November 27, 2007
BUSINESS COALITION FOR STUDENT ACHIEVEMENT
THE ACHIEVEMENT GAP SUMMIT:
The No Child Left Behind Act’s (NCLB) works to ensure that every child—regardless of race, ethnicity or economic status—receives a high quality education. Narrowing the achievement gap has become a high priority under the law, and in California, educators are determined to take action now.
The California Department of Education hosted “The Achievement Gap Summit” in Sacramento on November 13-14, where State Superintendent of Public Instruction Jack O'Connell spoke to more than 4,000 educators who convened at the summit.
“California school leaders debate racial achievement gap”
Education leaders have accepted for too long the notion that poverty is the main cause of underachievement for certain groups of students and that there is little schools could do about it, the state schools superintendent said Tuesday.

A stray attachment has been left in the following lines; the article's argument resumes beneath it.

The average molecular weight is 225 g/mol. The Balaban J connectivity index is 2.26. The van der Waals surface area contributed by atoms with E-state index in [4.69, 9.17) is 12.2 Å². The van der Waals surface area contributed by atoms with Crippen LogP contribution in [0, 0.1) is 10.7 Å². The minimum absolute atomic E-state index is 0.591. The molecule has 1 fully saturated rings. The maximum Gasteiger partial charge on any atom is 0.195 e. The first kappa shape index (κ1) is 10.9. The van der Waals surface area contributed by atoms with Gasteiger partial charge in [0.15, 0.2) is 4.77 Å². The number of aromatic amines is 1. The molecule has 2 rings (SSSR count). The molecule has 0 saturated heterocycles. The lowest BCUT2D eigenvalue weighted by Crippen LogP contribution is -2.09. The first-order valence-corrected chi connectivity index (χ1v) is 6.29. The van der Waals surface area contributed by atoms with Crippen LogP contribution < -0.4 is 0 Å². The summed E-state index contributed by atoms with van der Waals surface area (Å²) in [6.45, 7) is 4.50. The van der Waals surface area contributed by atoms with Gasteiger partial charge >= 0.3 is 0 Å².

That attitude, and the assumptions that underlie it, is no longer acceptable in California, Superintendent of Public Instruction Jack O'Connell told thousands of educators who convened for a two-day summit.
O'Connell called the meeting to address the achievement gap between different groups of students, primarily black and Hispanic students and their white and Asian counterparts.
He said greater focus on rigorous curriculum has boosted achievement for many students.
"But the data also clearly shows us that the achievement gap is not closing, nor is it solely based on poverty," he said. "We have a racial achievement gap also."
The summit comes as state leaders are increasingly focusing on education issues ahead of 2008, which Gov. Arnold Schwarzenegger has declared "The Year of Education."
Read more in the San Francisco Chronicle >>
Additional news coverage of the Summit:
“Shaping the System That Grades City Schools”
For more information, visit http://biz4achievement.org/